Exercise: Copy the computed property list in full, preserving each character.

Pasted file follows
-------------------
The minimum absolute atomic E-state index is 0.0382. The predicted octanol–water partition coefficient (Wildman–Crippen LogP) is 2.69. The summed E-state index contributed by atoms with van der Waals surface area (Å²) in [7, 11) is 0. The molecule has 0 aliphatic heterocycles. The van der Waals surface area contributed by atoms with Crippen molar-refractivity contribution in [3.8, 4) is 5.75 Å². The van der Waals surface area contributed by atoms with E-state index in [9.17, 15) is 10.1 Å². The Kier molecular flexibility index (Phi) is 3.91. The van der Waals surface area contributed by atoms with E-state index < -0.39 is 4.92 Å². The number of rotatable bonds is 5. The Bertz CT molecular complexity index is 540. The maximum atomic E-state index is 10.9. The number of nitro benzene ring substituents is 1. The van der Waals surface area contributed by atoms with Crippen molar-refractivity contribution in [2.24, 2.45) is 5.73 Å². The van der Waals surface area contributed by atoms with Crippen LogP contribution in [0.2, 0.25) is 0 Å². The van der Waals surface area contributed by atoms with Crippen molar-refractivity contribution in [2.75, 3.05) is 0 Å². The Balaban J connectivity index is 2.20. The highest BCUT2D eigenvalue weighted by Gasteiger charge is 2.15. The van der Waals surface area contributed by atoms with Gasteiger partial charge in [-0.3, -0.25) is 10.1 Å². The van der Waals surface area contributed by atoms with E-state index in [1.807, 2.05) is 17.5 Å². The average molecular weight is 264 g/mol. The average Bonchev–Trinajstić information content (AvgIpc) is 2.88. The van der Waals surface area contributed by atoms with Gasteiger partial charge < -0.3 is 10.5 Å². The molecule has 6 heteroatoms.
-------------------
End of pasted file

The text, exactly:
The minimum absolute atomic E-state index is 0.0382. The predicted octanol–water partition coefficient (Wildman–Crippen LogP) is 2.69. The summed E-state index contributed by atoms with van der Waals surface area (Å²) in [7, 11) is 0. The molecule has 0 aliphatic heterocycles. The van der Waals surface area contributed by atoms with Crippen molar-refractivity contribution in [3.8, 4) is 5.75 Å². The van der Waals surface area contributed by atoms with E-state index in [9.17, 15) is 10.1 Å². The Kier molecular flexibility index (Phi) is 3.91. The van der Waals surface area contributed by atoms with E-state index < -0.39 is 4.92 Å². The number of rotatable bonds is 5. The Bertz CT molecular complexity index is 540. The maximum atomic E-state index is 10.9. The number of nitro benzene ring substituents is 1. The van der Waals surface area contributed by atoms with Crippen molar-refractivity contribution in [2.24, 2.45) is 5.73 Å². The van der Waals surface area contributed by atoms with Crippen LogP contribution in [0.2, 0.25) is 0 Å². The van der Waals surface area contributed by atoms with Crippen molar-refractivity contribution in [2.75, 3.05) is 0 Å². The Balaban J connectivity index is 2.20. The highest BCUT2D eigenvalue weighted by Gasteiger charge is 2.15. The van der Waals surface area contributed by atoms with Gasteiger partial charge in [-0.3, -0.25) is 10.1 Å². The van der Waals surface area contributed by atoms with E-state index in [1.807, 2.05) is 17.5 Å². The average molecular weight is 264 g/mol. The average Bonchev–Trinajstić information content (AvgIpc) is 2.88. The van der Waals surface area contributed by atoms with Gasteiger partial charge < -0.3 is 10.5 Å². The molecule has 6 heteroatoms.